From Ironman tri-athletes and record-breaking runners to “America’s strongest weightlifter”, athletes excel when they eat vegan. Vegan strongman Patrik Baboumian broke the world record for the most weight ever carried by a human and holds multiple weightlifting world records. Canadian figure skater Meagan Duhamel is an Olympic bronze, silver and gold medallist who also holds two world championship titles — and she’s vegan. US women’s national soccer team star Alex Morgan went vegan because of her dog and says it makes her “stronger and helps with fatigue and recovery”.

Many professional basketball and American football players including DeAndre Jordan, JaVale McGee, Kyle Kuzma, Jahlil Okafor, Colin Kaepernick, and Malcolm Jenkins are vegan and they credit their animal-free meal plans for improving their recovery time, energy levels, weight loss, strength and more.

Athletes, Fuel, Vegan
This National Nutrition Week (September 1-7), there’s no denying that a growing number of professional athletes are choosing to fuel their bodies with healthy vegan foods. LifetimeStock

Venus Williams, the most decorated tennis player in Olympic history, is meat-free while professional surfer Tia Blanco went vegan at age 16. Athlete Dana Glowacka powers up with vegan food and holds the women’s world record for the longest abdominal plank which she held for over four hours.

Some of the toughest athletes on the planet are vegan because they know that humans don’t need to eat animals to be strong. In fact, a study revealing that Roman gladiators were predominantly vegetarian inspired the upcoming documentary ‘The Game Changers’, which features professional athletes — including executive producer Hamilton — sharing how turning vegan optimises their health and builds strength. Arnold Schwarzenegger — who’s been dairy-free for over 40 years — and Djokovic are also executive producers. When the tennis player stopped eating animal flesh, he said, “(It) hasn’t just changed my game, it’s changed my life, my wellbeing.”

Vegan mixed martial artist and Ultimate Fighting Championship competitor Abel Trujillo credits his Kundalini yoga practice for inspiring him to go vegan and explained: “Not only is eating an animal energetically bad for raising the Kundalini aka being in your higher-self, but also spiritually and physically.”

Eating vegan foods that are low in fat and rich in vitamins, minerals and antioxidants benefits athletes’ performance, endurance, recovery, and more. These foods keep their hearts strong, body weight and inflammation down, and saturated fat and cholesterol levels low, which prevents pain, increases aerobic capacity (the ability to use oxygen to fuel exercise) and improves blood viscosity so that more oxygen reaches the muscles, thereby improving athletic performance. The US Academy of Nutrition and Dietetics confirms that vegan foods are appropriate for athletes and reduce their risk of suffering from heart disease, type 2 diabetes, hypertension, cancer, and obesity.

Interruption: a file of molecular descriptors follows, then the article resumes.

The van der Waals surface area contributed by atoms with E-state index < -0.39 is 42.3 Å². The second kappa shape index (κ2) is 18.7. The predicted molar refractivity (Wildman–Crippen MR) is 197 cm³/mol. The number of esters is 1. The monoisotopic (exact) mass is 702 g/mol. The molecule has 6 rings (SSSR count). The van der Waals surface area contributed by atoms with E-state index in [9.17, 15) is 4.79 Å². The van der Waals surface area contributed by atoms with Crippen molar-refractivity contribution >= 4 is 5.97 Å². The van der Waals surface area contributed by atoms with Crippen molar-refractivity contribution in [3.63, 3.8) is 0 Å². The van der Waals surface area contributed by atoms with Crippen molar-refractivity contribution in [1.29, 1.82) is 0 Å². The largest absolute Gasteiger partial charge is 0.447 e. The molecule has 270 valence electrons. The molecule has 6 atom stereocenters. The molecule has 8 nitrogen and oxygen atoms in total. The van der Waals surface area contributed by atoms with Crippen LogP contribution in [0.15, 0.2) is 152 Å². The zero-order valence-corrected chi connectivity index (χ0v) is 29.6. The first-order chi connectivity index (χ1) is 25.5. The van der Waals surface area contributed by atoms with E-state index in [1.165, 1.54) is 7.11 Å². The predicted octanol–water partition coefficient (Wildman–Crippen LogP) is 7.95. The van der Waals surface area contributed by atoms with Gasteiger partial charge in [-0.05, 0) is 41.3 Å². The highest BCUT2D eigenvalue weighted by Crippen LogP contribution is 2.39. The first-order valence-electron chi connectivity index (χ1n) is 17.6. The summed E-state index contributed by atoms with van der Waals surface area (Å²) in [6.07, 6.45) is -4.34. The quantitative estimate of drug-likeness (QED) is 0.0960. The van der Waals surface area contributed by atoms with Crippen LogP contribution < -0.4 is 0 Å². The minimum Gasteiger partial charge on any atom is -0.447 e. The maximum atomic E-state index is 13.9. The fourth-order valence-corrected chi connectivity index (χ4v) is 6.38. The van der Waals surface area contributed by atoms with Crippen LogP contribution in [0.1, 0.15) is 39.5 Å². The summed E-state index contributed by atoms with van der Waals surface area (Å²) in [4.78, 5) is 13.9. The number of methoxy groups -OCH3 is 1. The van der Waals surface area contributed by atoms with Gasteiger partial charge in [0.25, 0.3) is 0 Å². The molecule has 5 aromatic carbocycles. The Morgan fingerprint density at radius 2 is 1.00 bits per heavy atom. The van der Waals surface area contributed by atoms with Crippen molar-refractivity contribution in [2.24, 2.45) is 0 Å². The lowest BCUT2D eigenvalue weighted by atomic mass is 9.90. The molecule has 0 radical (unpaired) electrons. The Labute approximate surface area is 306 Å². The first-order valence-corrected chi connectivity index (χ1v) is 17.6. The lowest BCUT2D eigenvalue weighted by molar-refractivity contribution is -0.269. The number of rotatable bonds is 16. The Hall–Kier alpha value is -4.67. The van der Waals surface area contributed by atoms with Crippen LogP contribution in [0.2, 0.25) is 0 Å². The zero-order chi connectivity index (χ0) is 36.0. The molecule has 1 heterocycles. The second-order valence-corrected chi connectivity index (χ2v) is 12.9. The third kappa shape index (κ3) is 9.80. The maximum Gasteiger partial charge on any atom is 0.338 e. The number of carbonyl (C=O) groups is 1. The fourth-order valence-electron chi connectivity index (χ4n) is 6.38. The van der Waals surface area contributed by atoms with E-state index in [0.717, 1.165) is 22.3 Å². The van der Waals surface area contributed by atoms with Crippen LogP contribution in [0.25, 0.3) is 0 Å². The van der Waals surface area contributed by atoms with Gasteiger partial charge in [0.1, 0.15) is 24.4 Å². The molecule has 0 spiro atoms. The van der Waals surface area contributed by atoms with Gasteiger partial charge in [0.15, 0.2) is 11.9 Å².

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Many professional athletes choose to build and maintain body tissue with vegan protein sources such as beans, nuts, seeds, tofu, tempeh and non-dairy milks — because unlike animal-derived sources of protein, they also contain fibre and complex carbohydrates which are the primary fuel used during high-intensity exercise. For example, Trujillo loves eating sweet potatoes before competitions because they provide the complex carbohydrates and energy he needs for fight night.

Athletes are also choosing to fuel up on vegan foods to protect animals from the intense suffering caused by imprisonment in cramped, waste-covered cages, sheds, or warehouses; genetic modification and drug regimens that result in chronic pain and crippling deformities; abject abuse; and slaughter by the billions.

Athletes, Fuel, Vegan
Vegan strongman Patrik Baboumian broke the world record for the most weight ever carried by a human. LifetimeStock

Sports stars who eat vegan foods also score big for the environment and prevent the waste of precious resources. Raising animals for meat, eggs and dairy is responsible for more greenhouse-gas emissions than the world’s transportation sector and more water pollution than all other industrial sources combined and it sucks up one-third of the world’s freshwater resources and global cropland for animal feed.

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Let’s all be winners for our health, animals, and the planet by going vegan. (IANS)